March 3, 2012

Diocesan Leadership Day

The quarterly Leadership Day for the Episcopal Diocese of Pittsburgh was held today at Calvary Church. The group gathered was larger than usual because all convention deputies were invited. This was because determining questions to be put to episcopal candidates was on the agenda. (See “Diocese Announces Candidates.)

We began with Morning Prayer in the church. It was the Feast of John and Charles Wesley today, so we read the collect for the Wesleys and sang Charles’s “Love divine, all loves excelling” (#657). We also sang “Rise up, ye saints of God!” (#551) and “The Church’s one foundation” (#525). Lest anyone miss the point, the third verse of the latter, which includes the phrase “by schisms rent asunder,” was called to the group’s attention after the service.

The service incorporated four up-to-the-minute prayers:
A Prayer for the Discernment and Election of a Bishop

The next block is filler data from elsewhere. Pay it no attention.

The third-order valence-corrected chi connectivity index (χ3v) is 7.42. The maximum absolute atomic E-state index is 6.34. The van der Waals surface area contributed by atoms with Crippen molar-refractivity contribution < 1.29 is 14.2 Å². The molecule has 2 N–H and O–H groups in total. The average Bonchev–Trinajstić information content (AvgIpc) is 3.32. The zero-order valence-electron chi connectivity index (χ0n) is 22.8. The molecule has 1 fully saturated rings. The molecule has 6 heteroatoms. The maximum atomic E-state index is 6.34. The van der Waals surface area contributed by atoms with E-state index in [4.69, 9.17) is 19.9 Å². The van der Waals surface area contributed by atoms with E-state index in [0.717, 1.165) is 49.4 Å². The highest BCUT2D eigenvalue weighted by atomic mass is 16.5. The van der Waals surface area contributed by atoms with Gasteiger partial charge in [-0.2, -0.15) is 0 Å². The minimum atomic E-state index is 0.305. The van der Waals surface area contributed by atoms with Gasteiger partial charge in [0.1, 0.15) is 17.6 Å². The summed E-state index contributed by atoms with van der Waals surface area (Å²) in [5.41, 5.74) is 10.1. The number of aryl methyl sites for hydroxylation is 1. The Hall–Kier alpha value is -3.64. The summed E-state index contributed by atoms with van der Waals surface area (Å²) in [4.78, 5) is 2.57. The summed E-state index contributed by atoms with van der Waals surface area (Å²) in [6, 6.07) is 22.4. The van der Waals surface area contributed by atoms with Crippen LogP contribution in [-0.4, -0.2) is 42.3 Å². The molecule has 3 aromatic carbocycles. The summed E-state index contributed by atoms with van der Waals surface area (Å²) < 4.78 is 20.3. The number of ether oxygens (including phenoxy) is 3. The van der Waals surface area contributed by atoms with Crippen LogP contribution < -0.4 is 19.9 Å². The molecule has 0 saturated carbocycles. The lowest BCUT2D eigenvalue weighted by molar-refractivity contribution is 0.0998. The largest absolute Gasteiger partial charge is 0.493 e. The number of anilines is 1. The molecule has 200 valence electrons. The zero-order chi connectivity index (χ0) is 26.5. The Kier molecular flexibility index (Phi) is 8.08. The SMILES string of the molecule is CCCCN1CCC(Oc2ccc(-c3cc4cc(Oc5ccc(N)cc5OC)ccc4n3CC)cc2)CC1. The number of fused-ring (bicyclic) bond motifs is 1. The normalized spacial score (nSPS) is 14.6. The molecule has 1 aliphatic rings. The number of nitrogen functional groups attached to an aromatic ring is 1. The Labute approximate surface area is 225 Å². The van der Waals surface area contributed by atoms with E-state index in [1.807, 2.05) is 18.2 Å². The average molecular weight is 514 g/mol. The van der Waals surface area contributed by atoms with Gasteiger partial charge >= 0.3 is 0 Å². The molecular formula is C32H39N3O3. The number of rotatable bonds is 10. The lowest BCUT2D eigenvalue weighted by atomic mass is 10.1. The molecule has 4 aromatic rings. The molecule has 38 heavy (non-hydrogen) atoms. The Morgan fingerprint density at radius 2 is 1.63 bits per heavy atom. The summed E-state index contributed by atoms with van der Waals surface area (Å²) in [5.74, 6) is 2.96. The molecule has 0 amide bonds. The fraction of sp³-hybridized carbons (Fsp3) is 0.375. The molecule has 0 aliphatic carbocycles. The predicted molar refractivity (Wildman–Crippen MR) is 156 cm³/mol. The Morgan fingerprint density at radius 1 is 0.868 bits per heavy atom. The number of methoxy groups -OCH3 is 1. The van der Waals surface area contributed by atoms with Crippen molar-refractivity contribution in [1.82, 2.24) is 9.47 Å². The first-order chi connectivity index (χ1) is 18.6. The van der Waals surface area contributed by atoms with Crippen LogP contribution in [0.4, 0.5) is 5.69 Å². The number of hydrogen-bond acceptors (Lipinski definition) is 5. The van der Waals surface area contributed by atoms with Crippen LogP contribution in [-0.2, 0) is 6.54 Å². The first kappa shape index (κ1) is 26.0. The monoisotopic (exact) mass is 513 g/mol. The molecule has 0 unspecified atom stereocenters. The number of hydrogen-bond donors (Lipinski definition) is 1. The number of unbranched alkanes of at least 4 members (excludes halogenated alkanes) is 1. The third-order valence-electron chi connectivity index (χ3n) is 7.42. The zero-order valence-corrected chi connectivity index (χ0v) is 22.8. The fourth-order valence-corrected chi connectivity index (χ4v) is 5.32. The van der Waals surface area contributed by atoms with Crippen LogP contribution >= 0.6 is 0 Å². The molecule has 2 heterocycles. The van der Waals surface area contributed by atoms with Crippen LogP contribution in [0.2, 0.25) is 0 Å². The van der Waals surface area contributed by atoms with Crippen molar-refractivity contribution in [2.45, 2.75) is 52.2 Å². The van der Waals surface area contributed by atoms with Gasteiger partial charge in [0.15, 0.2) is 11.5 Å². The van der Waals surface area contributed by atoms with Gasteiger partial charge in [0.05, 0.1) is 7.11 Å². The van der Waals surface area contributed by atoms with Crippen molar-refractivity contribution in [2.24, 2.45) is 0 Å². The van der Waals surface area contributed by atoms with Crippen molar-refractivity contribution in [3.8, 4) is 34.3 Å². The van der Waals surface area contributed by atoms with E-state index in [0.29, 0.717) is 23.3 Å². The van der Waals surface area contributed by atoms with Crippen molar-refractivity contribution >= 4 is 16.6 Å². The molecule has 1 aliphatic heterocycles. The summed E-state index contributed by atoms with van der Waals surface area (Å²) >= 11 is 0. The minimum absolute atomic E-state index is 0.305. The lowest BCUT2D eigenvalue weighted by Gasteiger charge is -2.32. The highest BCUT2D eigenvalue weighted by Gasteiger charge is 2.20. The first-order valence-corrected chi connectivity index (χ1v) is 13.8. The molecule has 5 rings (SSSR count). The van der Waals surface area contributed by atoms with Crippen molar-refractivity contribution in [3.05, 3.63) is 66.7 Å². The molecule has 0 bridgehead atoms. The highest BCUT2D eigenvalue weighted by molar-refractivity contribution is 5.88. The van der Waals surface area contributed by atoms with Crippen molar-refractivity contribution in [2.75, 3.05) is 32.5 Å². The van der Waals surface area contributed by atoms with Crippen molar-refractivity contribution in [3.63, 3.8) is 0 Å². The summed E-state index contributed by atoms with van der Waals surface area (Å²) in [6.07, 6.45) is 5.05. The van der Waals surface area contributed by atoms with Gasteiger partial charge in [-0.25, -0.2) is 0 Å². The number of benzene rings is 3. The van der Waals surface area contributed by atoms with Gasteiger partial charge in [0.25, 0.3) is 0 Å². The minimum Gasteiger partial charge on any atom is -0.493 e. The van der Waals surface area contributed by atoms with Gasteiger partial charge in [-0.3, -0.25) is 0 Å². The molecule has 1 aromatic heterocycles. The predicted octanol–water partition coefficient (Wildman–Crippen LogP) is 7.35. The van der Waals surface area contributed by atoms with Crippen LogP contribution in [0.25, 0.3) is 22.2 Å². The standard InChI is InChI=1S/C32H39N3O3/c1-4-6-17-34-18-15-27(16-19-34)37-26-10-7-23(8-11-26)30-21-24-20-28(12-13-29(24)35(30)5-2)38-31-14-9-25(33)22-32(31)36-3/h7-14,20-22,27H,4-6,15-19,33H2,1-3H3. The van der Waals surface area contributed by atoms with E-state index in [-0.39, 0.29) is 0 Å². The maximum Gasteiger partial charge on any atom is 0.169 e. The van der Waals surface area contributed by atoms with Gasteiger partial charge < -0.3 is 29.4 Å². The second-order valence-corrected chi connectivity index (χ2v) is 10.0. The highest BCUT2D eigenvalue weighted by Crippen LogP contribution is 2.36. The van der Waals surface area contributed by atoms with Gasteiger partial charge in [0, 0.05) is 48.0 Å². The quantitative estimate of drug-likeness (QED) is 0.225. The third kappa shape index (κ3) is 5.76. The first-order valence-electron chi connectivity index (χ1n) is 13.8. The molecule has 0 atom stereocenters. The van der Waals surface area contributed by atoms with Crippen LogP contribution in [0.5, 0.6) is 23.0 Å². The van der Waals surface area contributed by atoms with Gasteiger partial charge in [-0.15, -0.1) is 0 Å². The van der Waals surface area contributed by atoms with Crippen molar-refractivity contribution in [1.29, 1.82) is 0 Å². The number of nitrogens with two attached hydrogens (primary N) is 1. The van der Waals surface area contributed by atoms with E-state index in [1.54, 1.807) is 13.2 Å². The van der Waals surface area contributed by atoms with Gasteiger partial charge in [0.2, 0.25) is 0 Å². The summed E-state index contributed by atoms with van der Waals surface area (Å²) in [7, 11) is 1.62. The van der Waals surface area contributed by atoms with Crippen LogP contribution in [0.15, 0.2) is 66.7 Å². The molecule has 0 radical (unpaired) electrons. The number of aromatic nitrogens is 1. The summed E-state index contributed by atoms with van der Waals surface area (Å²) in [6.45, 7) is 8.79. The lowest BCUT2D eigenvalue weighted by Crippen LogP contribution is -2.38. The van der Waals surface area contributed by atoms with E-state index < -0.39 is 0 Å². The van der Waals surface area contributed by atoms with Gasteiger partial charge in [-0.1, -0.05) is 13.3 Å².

Almighty God, we, the Episcopal Diocese of Pittsburgh, affirm now, as always before, that You are our Almighty Lord and Savior. We humbly confess that we all have engaged, in some manner, in practices that divided rather than preserved the unity of the Episcopal Diocese of Pittsburgh. We are grateful that in Your mercy, You continue to sustain us and to keep us whole as we grapple with the consequences of our fractured state. We are grateful that in our vulnerable state, You called Bishop David Jones, Bishop Robert Johnson, and Bishop Ken Price to shepherd us. And we are deeply grateful that You have filled us with your Spirit of hope that the Episcopal Diocese of Pittsburgh will indeed emerge vibrant and united in Christ. We ask that You prepare our hearts, minds, and souls as we collectively entrust one another with the task of discerning Your call for the Eighth Bishop of the Episcopal Diocese of Pittsburgh. In Jesus’ name we pray. Amen.


A Prayer for the Nomination Committee